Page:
The Key Skills That Industry Expects

To finish this book, I want to share with you a list of the skills and knowledge that employers expect candidates to have. I’ve compiled this list over the last few years from talking to fellow employers both online and at industry-leading conferences. It isn’t complete, but I’m confident that it’s reasonably representative.

How well do you score against this list?

Client-Side Skills

  • Ajax requests
  • Automated testing using Selenium
  • Cross-browser testing
  • CSS
  • HTML
  • JavaScript
  • Mobile development
  • RESTful API requests

Network / Internet Skills

  • DNS
  • HTTP
  • File transfer using FTP, SSH / SCP / SFTP
  • Firewalls, NAT, public and private networking

Server-Side Skills

  • Application frameworks implementing MVC
  • Code and data caching
  • Key/value datastores
  • Relational database servers
  • RESTful web services
  • Reverse proxying using Varnish
  • Scripting languages such as PHP, Python and Ruby
  • Service security (XSS, XSRF, buffer overflows, encryption and so on)
  • Session management
  • SQL
  • SSL and TLS
  • Web servers such as Apache

Devop Skills

  • Adding new users to a server
  • Automation
  • Basic server security
  • Code deployment
  • Filesystems
  • Linux shell scripting
  • Operating system installation
  • Scaling horizontally
  • Setting up a website
  • TCP/IP networking

File And Data Formats

  • JSON
  • RSS and Atom
  • XML
  • XPath
  • YAML

Development Practices & Skills

  • Accessibility
  • API design
  • Avoiding not-invented-here syndrome
  • Avoiding over and under-engineering
  • Behaviour-driven development
  • Binary logic
  • Bitwise operations
  • Building reusable code
  • Code reviews
  • Continuous integration
  • Data structures and algorithms
  • Debugging software
  • Design patterns
  • Evaluation of source code / code smells
  • Multi-threaded programming
  • Network programming
  • Object-oriented programming
  • Optimising software
  • Parallel / multi-core programming
  • Premature optimisation
  • Primitive data types (strings, floats, integers)
  • Prototyping
  • Refactoring
  • Regular expressions
  • Simplicity
  • Software architectures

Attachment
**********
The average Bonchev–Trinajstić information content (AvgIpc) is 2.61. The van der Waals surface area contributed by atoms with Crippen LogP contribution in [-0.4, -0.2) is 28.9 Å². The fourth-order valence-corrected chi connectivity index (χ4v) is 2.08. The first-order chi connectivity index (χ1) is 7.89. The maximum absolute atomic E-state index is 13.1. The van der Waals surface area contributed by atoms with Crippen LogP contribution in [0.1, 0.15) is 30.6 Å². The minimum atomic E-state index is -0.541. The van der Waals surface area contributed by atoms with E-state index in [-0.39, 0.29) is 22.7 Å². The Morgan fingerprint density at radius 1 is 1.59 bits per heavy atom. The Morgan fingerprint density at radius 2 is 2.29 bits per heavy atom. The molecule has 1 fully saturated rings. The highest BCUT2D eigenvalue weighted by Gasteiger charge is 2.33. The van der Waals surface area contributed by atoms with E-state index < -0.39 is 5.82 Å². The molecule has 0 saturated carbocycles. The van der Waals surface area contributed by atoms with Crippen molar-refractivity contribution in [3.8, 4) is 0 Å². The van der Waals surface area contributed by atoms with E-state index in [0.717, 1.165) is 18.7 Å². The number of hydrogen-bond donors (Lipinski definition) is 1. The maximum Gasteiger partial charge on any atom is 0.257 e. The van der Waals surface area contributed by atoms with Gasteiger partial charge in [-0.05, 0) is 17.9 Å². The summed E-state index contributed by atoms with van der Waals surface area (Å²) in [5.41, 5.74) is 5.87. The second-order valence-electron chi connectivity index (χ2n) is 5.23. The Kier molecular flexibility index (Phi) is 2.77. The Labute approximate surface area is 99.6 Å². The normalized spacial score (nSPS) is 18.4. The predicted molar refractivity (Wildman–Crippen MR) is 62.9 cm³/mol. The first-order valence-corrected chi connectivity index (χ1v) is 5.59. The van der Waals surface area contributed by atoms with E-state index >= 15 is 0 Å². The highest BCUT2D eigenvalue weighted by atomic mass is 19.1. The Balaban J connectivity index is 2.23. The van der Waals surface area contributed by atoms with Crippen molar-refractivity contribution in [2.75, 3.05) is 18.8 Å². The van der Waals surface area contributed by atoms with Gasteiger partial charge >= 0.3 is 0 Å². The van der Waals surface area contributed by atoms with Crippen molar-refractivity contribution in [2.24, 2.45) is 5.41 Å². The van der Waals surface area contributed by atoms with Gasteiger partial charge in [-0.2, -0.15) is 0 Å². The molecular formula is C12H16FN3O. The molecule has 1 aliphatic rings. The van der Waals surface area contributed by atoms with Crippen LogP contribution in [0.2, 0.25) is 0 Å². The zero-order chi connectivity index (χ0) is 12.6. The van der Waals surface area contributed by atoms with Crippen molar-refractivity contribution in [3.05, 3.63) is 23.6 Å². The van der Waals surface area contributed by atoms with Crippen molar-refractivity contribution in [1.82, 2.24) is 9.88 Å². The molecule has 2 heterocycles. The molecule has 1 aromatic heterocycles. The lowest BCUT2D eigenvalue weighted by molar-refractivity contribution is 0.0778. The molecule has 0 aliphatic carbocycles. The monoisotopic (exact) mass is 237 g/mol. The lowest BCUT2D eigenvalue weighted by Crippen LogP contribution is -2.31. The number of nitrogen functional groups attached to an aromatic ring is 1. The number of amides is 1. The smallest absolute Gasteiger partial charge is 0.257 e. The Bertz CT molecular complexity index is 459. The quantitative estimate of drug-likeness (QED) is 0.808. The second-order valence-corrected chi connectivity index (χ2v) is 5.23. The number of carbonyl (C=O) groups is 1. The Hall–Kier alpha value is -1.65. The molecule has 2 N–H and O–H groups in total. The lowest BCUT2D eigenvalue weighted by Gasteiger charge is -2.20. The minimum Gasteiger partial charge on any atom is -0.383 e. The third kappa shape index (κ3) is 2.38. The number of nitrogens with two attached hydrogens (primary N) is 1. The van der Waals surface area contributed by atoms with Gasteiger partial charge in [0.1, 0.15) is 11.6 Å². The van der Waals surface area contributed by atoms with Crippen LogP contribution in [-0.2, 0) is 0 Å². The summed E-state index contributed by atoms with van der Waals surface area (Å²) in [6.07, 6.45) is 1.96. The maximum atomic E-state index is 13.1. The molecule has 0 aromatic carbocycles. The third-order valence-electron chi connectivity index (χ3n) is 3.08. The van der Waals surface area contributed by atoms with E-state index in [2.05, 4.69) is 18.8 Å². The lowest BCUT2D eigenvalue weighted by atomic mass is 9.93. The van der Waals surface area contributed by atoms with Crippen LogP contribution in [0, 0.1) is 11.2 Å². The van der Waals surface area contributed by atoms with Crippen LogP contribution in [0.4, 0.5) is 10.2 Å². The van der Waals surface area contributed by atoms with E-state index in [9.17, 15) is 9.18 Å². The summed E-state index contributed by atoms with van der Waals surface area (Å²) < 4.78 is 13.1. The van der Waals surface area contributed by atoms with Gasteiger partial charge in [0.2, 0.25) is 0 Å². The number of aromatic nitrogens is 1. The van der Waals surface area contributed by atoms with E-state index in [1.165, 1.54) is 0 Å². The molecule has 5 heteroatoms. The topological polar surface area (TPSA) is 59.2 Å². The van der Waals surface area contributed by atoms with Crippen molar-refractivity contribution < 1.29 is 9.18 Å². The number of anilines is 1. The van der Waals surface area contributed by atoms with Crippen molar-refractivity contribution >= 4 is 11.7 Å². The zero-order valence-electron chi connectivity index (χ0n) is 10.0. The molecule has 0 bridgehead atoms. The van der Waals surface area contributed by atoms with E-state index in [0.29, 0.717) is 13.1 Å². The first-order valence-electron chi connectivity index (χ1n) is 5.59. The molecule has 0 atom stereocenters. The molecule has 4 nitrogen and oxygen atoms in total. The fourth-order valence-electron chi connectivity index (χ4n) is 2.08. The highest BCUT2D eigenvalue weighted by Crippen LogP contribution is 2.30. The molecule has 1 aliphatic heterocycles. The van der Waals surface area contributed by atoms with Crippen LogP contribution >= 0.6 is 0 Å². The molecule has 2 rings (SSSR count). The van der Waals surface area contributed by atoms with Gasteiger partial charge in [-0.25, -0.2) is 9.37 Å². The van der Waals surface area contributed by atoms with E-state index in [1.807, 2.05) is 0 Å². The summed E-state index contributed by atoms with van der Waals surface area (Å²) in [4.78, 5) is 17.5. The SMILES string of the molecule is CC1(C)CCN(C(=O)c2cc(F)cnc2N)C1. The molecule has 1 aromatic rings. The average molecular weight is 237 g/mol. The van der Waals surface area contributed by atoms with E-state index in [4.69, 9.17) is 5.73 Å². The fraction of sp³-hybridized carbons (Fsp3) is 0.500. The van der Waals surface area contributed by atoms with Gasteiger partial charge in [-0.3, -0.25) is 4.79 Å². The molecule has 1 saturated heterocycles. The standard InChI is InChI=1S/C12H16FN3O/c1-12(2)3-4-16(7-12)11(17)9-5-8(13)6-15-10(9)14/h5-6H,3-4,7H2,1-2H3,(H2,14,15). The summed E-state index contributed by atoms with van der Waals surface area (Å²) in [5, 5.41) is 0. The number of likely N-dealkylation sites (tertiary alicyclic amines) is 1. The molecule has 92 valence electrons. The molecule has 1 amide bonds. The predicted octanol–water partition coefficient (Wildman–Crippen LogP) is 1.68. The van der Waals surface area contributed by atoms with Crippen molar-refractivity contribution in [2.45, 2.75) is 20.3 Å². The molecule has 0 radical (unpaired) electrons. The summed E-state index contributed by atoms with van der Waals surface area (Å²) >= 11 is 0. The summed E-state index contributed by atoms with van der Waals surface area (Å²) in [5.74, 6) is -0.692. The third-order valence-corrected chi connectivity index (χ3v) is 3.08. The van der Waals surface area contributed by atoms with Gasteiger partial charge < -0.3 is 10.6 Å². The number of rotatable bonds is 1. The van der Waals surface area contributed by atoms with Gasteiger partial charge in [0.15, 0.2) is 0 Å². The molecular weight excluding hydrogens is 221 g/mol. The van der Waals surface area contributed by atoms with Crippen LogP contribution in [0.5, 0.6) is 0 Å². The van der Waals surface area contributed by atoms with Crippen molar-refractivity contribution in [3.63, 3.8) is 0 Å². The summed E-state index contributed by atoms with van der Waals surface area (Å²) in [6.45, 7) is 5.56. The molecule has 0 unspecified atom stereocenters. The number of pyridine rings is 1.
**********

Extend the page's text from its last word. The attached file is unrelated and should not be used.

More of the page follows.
• Source control, including branching and tagging
  • Technical debt
  • Test-driven development
  • Tracking down memory leaks
  • Unit testing
  • Usability design
  • User experience design
  • Apache
  • C#
  • CentOS Linux
  • Debian Linux
  • Git
  • Java
  • JavaScript
  • Memcached
  • Objective C
  • PHP
  • Python
  • RedHat Linux
  • Ruby
  • Scala
  • Subversion

Other Skills

  • Awareness of technology history
  • Basic maths
  • Basic PC hardware
  • Business analysis, requirements, use cases, user stories, MoSCoW ratings
  • Content management systems (e.g WordPress or Drupal)
  • Continuous learning
  • Finding solutions to problems (Googling, GitHub, Quora, Reddit, Stack Exchange)
  • Good timekeeping
  • Hitting deadlines
  • How open source works; contributing to open source
  • Project management inc Agile, Kanban
  • Teamwork & collaboration

Your Next Steps

Today, this list might look somewhat daunting, if not positively overwhelming. I can assure you that after a couple of years in the computing industry, you’ll look back at this list and probably spot things that are missing from it!

The only way to tick off more of the items on the list is to put the hours in. If you want to join the computing industry, then you should already be curious about technology and how it works. Now you need to invest in yourself, and in your future, by learning as many of these things as you can.

My advice is to do so through a series of small projects. A project is a great way to explore something new, because every successful project delivers something usable at the end of it. Your mind will be engaged and focused, which in turn leads to better learning. It’s better if you come up with a real problem to solve with each project, to avoid doing things that are too simplistic to learn anything from.

However you learn, you need to repeat these skills over and over so that they stick.

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